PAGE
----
Babies never tire of repetition as long as they are getting better what they attempting to do. This new vision in three D, is perfected by constant practice. At five months old, your baby will take a great interest in his hands and his fingers. He will play with them and draw them to his face and mouth. Once he figures out what they can do he will really go to work on anything within reach! This triggers another spurt in baby growth and development as his brain starts to understand more about distance, texture and the size of various objects. The two eyes are now working in tandem and this enables him to judge distance, height and depth.
As he gains more control over his body and posture, this enables him to improve on his sight and visual skills even more. His increased strength in the neck muscles enable him to take in everything that surrounds him. When he was a newborn all he could do was move his head from side to side as he laid down, and everything was blurred beyond a foot away. From about six months onwards he can make decisions by judging distances as to what is within his reach or not. At this point his visual abilities are about 10 per cent of grownups. He has also learnt what various facial expressions mean and can become quite upset at times if he does not get the facial response he wants from you. It is at about nine months old that he can detect depth. He now knows that he is higher at the table than when he sits on the sofa.
The brain is very efficient but it cannot continue to take every single new experience in that is not necessary as the ability to recall useful information will be hampered by too much Data Storage. By this time, about seven or eight months, the brain begins to restrict the manufacture of connections in the visual cortex. It already has enough to make sense of most things. One of the abilities that the baby now loses is to differentiate characteristics in faces that are not familiar to him. Depending on his cultural and racial environment, he will now find it much easier to differentiate between people of his own ethnicity than those of other races. This is why it is much easier for a Chinese person to recognise differences in Chinese people than it is for an African person to recognise differences in Chinese people. We tend to make groupings in our brains with regard to the appearance of people from races that may not be familiar to us. So people from our own race or ethnicity will be viewed truly as individuals. People from other genetic heritages are not seen in the same way by us and this is because as babies we lose this ability to distinguish facial features to such a degree at about eight months.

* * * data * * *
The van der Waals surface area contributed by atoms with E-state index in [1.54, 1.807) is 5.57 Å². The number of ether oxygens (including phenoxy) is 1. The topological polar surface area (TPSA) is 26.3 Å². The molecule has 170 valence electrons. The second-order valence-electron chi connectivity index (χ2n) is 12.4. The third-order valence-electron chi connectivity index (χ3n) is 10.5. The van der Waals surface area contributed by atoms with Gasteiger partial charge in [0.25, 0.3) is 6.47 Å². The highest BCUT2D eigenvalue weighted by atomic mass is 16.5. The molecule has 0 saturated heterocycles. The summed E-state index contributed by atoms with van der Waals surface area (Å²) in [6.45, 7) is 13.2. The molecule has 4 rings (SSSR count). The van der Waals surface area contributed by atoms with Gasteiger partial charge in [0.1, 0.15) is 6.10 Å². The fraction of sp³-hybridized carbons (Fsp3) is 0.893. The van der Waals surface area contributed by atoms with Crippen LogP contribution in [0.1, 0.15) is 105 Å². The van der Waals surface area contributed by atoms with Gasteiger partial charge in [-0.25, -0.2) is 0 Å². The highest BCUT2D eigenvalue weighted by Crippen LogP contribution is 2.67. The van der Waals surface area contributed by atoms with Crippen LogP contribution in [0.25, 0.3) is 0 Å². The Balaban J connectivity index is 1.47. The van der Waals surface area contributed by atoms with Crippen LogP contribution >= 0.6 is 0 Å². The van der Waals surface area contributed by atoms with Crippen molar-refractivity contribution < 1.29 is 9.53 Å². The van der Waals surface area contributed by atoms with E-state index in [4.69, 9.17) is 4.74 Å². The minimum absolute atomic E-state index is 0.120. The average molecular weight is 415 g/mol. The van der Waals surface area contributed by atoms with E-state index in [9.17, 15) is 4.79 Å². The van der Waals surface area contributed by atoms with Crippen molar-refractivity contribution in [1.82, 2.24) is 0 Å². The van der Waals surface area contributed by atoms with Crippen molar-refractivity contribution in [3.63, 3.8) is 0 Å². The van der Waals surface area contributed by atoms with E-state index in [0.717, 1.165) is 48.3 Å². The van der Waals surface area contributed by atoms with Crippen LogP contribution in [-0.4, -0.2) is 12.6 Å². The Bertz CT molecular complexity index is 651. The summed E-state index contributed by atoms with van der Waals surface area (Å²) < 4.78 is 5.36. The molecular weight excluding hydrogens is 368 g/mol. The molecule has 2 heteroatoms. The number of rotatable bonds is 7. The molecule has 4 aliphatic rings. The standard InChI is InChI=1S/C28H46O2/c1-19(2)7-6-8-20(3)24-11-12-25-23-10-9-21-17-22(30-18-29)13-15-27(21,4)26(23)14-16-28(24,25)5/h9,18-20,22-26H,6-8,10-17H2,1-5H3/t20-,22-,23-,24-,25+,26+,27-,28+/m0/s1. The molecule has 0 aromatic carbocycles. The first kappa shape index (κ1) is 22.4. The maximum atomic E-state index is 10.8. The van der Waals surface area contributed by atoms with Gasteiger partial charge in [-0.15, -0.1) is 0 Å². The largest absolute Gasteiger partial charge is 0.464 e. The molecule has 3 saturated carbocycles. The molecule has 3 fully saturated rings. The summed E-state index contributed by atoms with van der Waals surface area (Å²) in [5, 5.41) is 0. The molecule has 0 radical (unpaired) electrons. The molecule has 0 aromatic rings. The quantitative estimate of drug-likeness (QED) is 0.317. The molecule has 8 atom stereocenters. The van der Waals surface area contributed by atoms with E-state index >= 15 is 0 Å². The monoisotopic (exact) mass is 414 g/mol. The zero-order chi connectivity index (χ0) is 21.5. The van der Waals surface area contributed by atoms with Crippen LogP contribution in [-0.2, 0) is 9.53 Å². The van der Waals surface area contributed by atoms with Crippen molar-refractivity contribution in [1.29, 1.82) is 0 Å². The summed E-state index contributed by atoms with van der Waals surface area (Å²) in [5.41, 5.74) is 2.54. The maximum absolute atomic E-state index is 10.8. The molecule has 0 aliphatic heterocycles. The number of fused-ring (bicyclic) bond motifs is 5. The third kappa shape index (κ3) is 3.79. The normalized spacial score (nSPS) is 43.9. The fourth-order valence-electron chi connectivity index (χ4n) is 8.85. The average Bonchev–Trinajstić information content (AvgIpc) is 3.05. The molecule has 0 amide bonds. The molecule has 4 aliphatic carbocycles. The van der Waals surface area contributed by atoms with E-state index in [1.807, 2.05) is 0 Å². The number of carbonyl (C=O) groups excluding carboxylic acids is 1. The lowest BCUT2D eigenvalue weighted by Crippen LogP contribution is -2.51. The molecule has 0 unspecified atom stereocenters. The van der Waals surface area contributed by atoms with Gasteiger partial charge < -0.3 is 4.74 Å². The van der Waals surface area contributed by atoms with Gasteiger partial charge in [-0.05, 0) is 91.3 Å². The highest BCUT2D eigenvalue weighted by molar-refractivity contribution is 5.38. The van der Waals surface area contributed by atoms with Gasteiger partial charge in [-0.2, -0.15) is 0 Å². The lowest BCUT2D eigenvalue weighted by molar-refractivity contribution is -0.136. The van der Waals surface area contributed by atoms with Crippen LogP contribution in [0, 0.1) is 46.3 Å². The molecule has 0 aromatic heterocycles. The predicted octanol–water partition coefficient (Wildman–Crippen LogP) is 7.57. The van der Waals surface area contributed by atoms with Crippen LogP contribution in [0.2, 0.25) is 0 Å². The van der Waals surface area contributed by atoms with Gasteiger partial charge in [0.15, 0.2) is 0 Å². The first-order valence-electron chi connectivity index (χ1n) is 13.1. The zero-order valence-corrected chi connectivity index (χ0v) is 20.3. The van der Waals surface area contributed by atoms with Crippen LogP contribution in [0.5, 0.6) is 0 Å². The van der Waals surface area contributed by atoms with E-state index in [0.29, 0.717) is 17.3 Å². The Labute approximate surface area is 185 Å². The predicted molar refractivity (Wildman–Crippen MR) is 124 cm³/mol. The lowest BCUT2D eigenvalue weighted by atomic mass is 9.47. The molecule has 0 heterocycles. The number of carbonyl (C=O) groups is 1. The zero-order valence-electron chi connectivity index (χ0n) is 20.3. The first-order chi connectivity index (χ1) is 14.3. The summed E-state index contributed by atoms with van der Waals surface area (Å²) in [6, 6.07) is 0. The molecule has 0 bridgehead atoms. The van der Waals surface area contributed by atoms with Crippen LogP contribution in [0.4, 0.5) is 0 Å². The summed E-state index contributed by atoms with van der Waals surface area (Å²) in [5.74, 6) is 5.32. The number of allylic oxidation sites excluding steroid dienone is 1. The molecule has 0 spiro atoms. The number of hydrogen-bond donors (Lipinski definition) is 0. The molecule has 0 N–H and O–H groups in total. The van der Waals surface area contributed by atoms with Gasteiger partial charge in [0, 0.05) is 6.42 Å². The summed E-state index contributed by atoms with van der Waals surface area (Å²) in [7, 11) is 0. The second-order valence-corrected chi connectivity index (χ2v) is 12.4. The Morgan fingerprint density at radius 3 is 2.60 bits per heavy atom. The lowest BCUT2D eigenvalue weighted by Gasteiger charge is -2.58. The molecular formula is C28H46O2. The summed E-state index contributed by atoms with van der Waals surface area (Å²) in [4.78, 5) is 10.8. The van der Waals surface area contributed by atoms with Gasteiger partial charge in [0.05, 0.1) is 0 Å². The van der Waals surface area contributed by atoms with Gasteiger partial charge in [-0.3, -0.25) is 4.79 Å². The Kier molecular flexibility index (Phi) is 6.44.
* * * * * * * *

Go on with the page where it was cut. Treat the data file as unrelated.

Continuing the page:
Even though the creation of new connections in the visual cortex of the brain has peaked, baby growth and development with regard to vision has a long way to go. The ability of the eyes to focus and grow continues to increase as the optic muscles develop. The eyes never rest while we are awake and for the baby every waking moment is a lesson. All the senses combine and imprint powerful links within the brain as the baby makes associations between sights and smells, sounds and sensations, creating a three dimensional map of his environment.
Baby Sense of Smell
Each area of a baby’s face develops separately within the womb along with associated brain tissue and nerve connections. In the same way that the eyes and ears are physical structures that connect via nerve pathways to the brain, so the ears also are a connection of skin, bone and brain. The baby has a sense of smell inside the womb but all there is to sniff is the amniotic fluid. After he is born he encounters a host of new smells and can make each one out accurately. His sense of smell at this stage of baby growth and development is much greater than his vision. It is so good that he can actually move himself towards your breasts and their fragrant milk if he is laid on your abdomen, soon after birth. He knows where the nipple is via its fragrance and will seek it out and suck it if given the chance. He can also distinguish your own personal scent, which to him smells like amniotic fluid.